You will receive recommendations on further investigations and repairs that may need to be done. A report will be given to you detailing the findings of the inspection.

5 ways to prepare for a building and pest inspection

A building and pest inspection is a very important procedure for anyone buying, selling or renovating a home. As suck, you should know how to prepare for a building and pest inspection.

In our blog, we will go through the most important steps you can take so you can make the most out of your inspection.

1)     Research different companies and services

One of the first things to do as you prepare for a building and pest inspection is to research.

You should investigate the different building and pest inspection companies, see the reviews and services they offer, along with price.

That way, you can be sure to get the best value for money.

The internet is the easiest way to get information quickly, but don’t be afraid to call either.

2)     Ask questions to prospective inspectors

Once you have settled on an inspector, you should call and speak to the staff.

We have previously released a blog about the 5 questions you should ask your building and pest inspector.

By getting in early and asking these questions before booking, you can be better informed about the inspection process.

3)     De-clutter your home

One of the biggest impediments to a building inspection is obstructions that prevent inspectors from getting in and looking at areas of the home.

As inspections are purely visual, inspectors cannot move, shift, destroy or alter any part of your home. Thus, they will not inspect an area they cannot access.

For example, if a garage is cluttered and inaccessible, an inspector will not move objects out of the way.

They will simply make a note in the report that they area was inaccessible, and the room may have faults.

Beyond the usual clutter like cardboard boxes, things like cars, rubbish bins and large bushes are all obstructions too. You should endeavour to remove these.

An example of clutter that prevents a full and proper inspection of a room.

4)     Unlock your home

Another obstruction that will prevent an inspector from looking at every possible area is locked doors.

Obviously, if I door is locked and we have no means of opening it, we will not inspect the room.

As such, you should unlock and open garages and any other doors you might normally lock, or at least provide keys to the inspector or selling agent.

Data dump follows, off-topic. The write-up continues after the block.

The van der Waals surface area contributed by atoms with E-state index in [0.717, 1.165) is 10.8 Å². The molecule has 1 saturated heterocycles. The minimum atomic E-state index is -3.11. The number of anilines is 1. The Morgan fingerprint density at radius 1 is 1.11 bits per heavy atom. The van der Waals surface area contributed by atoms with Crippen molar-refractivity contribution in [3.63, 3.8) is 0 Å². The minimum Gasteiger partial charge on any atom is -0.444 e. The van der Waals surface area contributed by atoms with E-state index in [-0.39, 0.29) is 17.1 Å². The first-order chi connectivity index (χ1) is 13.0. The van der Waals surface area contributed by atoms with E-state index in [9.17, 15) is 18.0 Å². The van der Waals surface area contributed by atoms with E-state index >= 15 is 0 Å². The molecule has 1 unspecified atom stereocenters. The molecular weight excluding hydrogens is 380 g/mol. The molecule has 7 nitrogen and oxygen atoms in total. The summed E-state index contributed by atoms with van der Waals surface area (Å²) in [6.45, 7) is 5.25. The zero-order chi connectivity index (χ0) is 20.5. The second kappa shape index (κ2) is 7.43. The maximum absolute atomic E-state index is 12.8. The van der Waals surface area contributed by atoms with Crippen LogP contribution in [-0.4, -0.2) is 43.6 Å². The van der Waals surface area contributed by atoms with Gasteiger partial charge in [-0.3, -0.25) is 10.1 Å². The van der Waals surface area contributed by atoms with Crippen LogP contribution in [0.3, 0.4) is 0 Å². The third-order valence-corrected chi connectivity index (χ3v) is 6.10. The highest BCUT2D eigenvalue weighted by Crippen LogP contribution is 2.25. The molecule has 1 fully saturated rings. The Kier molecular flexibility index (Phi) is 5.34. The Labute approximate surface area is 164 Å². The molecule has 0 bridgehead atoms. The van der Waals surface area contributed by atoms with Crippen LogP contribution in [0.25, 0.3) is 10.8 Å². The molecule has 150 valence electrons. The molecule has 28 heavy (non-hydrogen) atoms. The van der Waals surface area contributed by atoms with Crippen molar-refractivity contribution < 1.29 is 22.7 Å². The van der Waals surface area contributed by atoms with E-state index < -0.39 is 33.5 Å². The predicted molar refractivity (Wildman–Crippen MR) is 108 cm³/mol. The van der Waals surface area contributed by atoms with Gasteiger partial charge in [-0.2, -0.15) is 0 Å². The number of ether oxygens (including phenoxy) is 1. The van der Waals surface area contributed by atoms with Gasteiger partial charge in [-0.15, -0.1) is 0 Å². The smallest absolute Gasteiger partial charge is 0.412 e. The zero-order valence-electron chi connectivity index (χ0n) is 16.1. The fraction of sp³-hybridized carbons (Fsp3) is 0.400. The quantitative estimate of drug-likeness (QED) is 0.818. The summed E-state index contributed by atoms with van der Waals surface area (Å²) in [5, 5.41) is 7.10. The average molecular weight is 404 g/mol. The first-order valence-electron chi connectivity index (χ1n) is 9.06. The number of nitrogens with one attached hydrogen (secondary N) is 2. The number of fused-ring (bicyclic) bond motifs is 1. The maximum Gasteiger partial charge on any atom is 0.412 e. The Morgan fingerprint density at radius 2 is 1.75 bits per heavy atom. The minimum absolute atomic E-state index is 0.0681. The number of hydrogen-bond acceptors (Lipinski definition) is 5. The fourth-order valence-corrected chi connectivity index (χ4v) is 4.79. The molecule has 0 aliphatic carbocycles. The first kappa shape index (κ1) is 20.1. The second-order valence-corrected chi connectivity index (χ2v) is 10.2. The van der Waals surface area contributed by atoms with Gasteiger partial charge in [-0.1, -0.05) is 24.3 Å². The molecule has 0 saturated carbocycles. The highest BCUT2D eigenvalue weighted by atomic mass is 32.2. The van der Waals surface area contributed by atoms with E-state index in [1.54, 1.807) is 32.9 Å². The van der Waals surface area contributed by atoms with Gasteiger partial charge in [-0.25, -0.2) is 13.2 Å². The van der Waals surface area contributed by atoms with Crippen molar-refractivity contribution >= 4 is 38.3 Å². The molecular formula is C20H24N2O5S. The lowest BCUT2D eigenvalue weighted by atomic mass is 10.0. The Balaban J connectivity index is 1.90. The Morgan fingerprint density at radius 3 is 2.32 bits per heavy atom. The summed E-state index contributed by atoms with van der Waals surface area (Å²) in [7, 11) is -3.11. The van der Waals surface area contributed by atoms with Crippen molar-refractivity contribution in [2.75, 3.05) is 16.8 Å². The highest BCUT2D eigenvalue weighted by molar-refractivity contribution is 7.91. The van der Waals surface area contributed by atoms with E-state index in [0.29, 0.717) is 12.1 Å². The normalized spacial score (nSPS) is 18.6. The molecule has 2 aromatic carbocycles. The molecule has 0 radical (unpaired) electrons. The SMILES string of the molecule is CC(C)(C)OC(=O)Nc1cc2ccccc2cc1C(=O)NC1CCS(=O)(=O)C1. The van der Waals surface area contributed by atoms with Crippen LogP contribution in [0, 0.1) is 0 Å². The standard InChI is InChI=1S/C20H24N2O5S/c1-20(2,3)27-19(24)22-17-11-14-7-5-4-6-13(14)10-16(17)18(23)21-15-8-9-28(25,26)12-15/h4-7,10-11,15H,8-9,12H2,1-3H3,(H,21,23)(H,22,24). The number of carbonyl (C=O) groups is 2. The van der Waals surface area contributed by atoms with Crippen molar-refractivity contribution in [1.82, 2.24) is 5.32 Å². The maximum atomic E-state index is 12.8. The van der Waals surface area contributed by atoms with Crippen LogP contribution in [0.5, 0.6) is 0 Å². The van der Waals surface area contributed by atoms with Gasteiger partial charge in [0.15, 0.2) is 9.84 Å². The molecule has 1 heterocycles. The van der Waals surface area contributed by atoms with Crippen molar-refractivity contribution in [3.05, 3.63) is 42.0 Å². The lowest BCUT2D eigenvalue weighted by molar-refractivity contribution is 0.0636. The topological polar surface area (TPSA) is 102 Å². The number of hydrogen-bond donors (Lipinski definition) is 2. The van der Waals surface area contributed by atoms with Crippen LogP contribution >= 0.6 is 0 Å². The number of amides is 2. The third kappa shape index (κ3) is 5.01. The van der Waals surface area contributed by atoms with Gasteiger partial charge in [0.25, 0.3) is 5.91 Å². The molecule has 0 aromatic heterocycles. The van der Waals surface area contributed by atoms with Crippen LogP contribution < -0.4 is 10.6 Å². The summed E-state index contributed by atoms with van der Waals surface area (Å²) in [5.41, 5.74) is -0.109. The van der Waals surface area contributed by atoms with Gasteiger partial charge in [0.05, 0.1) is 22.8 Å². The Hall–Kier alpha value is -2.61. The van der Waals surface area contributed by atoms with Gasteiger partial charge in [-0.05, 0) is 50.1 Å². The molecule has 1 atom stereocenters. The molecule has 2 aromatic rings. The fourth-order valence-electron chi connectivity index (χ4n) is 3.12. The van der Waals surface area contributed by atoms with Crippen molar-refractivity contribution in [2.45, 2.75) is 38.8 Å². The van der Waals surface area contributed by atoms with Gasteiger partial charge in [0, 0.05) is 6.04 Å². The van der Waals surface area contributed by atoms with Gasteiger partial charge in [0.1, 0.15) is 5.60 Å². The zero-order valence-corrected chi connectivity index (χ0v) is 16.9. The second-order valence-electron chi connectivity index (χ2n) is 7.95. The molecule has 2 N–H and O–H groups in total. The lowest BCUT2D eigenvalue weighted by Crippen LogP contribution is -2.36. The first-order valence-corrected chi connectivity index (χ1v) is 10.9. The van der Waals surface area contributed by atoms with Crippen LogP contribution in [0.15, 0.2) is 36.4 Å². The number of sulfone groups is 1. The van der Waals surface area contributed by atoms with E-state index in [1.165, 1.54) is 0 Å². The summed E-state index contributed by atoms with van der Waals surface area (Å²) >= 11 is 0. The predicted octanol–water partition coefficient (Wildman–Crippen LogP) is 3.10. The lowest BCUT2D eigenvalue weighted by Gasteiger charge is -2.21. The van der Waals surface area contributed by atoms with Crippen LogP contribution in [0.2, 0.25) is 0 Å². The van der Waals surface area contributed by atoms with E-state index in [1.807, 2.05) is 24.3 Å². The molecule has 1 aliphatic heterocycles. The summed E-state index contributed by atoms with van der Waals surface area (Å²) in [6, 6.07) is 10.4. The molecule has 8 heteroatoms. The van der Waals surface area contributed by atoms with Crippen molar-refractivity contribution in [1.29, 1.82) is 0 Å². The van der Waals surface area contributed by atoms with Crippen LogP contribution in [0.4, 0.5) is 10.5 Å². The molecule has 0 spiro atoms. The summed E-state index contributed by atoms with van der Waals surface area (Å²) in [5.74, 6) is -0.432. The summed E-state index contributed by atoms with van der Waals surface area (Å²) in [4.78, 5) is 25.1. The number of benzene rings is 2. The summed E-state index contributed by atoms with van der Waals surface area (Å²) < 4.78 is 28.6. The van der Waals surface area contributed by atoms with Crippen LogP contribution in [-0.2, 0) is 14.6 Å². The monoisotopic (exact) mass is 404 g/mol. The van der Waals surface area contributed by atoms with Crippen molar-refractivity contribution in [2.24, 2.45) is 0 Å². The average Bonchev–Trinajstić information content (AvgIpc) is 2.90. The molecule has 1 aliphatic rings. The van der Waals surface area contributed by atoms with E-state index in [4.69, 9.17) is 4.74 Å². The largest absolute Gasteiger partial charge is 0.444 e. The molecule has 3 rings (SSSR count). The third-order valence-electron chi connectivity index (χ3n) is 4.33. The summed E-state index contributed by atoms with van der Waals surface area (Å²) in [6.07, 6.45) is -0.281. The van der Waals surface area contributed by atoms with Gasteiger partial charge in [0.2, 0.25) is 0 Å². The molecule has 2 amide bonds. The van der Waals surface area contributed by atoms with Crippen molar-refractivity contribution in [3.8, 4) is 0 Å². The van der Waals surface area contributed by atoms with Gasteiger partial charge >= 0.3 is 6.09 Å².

5)     Remove pets

We love dogs and cats as much as anyone, but pets can be a major distraction to any building and pest inspection.

Furthermore, if they are conducting treatments for termites, it is wise to keep cats and dogs away from chemicals.

Contact Dedant today

Dedant offers high quality, value for money inspections. With over 10 years of experience, we are a local, family owned business you can trust.

Contact us on our website, Facebook or via our phone number, 07 3807 0122.

new-build-handover

Answering Your Handover Inspection Questions

Completing a building project is always a massive achievement, however even after construction is done, you still have to do the handover inspection. This step can confuse many people, so we will be answering your handover inspection questions in this blog.

What is a new build handover?

When you want to build your dream home from scratch, you need to go through several steps.

These include getting the finances in order, finding the right site, choosing the right building contractors and then the construction process itself.

After this, mandatory inspections are done which ensure that the house is a livable dwelling with weather proofing, power and water connected.

However, after this you’re still not done. The new build handover inspection must be conducted. This is the final examination of the house to make sure it’s built up to standard and to your specifications.

Why is the handover inspection so important?

It is the final step before you make a payment, so it’s important to get it right. Once you’ve paid the builder, they are much less likely to seek to help you.

This saves you from having to re-hire them or hire new builders to fix minor issues down the track. It also stops minor issues from becoming major issues.

That’s why it is so important to get a quality inspection service. 

new-build-handover

We conduct a thorough report of any faults your newly constructed property.

What is the difference between mandatory and handover inspections?

A mandatory inspection is just to make sure that the house is a livable structure.

By comparison, a handover inspection is done after the mandatory inspection. It makes sure the final touches are all correct and all elements of construction are up to industry standards.

This inspection looks at things like unevenness in the finishes, the gaps underneath doors, whether railings are loose and so on.

It is much more in-depth and the final chance for you to make sure your home is perfect.

How does the handover inspection work?

Generally, your builder will give you 2- or 3-weeks’ notice before handover is expected to take place.

From there you should conduct a qualified inspector who will undertake a thorough examination of your home.

A report is then delivered to you noting all the defects of the property. The builders should then fix these defects.

A follow up inspection and report can then be conducted at your request.

The New Build Handover is your final step before payment. Make sure you get the best inspectors. Contact Dedant today.

Who can do my handover inspection?

Of all the handover inspection questions, this is perhaps the most important. Thankfully, we’ve got an easy answer.

Dedant Building and Pest Inspections offers affordable, quality handover inspections.

These inspections are followed by an easy-to-follow report that includes pictures of any faults and tells you the correct trade responsible for fixing the fault.

Dedant services Brisbane, Logan, the Gold Coast, Moreton, Ipswich and the Scenic Rim.

Call now on 07 3807 0122 or contact us on our website.